The human population will grow quickly over the next 40 years, which creates a need to be sustainable in terms of food production. However, today’s production exceeds environmental limits and food production has a significant influence on greenhouse gas emissions, the use of land and water resources, pollution, and on the reduction of food production due to climate change. In addition, there are losses in the food production chain from farm to fork. Therefore, efforts need to be made to reduce these losses and intensify the use of side streams of food production and value add the production of co-products (e.g. extract highly bioactive compounds or other compounds of nutritional value, or transform the whole by-product into a co-product without any residue)

To ensure the world population is fed with healthy foods produced with only minimal effect on the environment, a long-term, intensified effort is needed on all levels, including: country-led transformation, global cooperation, and community action. In this session, we will underline and highlight the underlying causes for food loss along the value chain and introduce opportunities at a global scale to reduce food loss and waste and improve the sustainability of food chains from farm to fork. The speakers selected for this symposium, one from the industry, one from government, and two from academia, will share their experience and knowledge of what is currently done on the industry and research sides to tackle the challenges introduced.

The symposium is being organized and moderated by Dr. Robert Sevenich (Technische Universität Berlin), Dr. Pablo Juliano (CSIRO-Australia) and Myriam Loeffler (Universität Hohenheim).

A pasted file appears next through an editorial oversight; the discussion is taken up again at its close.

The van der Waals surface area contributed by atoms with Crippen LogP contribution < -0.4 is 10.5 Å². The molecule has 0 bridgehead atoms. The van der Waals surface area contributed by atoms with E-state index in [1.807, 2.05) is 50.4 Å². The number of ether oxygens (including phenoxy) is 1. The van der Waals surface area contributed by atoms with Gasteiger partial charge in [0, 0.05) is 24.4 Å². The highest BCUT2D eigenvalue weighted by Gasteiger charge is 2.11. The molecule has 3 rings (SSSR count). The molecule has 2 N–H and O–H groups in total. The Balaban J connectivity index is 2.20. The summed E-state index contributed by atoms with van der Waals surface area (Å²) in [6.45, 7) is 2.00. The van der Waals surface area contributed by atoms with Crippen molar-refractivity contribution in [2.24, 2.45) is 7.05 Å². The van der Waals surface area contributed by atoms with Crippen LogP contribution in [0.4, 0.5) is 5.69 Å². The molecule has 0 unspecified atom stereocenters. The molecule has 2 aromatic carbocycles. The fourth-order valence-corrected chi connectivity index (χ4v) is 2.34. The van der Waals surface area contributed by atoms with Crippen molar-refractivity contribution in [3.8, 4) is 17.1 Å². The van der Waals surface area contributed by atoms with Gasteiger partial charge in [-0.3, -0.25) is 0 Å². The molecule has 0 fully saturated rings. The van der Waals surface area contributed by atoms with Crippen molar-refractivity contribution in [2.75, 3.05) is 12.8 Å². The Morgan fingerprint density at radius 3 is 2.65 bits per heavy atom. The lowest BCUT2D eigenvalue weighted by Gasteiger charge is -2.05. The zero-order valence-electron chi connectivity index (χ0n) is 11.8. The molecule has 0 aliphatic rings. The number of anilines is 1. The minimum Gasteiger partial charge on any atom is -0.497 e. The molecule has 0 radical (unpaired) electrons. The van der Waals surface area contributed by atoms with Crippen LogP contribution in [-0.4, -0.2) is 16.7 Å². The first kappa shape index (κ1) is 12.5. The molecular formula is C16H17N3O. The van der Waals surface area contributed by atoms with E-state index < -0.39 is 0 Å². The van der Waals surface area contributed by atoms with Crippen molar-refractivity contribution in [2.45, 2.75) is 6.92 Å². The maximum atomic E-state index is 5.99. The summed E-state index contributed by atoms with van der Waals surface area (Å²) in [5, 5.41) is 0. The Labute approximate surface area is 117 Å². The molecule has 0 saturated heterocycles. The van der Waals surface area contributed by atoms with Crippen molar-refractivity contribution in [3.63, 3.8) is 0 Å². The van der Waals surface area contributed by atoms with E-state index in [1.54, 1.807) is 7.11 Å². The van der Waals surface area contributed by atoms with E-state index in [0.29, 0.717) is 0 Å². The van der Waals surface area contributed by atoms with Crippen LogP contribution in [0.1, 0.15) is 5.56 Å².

Insects are an attractive alternative source of high-quality animal protein for the food industry with a substantially lower environmental footprint than vertebrate livestock. Insects can be raised very naturally compared to other livestock, without the use of hormones, antibiotics, steroids; and very cleanly, free from hazards such as pathogens. Insects from farms in the US and Europe do not appear to contain foodborne pathogens such as Salmonella, Listeria, E. coli or Staphylococcus aureus. Although billions of pounds of insects have been produced for the pet food and animal feed industry, a huge global potential exists for viable food and ingredient production from insects. Research is proving that insect farming, processing, and consumption are viable options both economically and nutritionally. The private sector is recognizing insects have potential for alleviating problems related to food security and are looking to them for food ingredients, fish meal, emergency food relief, and domestic animal feed.

This session will provide the audience with historical, current, and future research on the business of utilizing insects as viable food ingredients for both feeding the world and providing new functional and nutritional options for the food industry.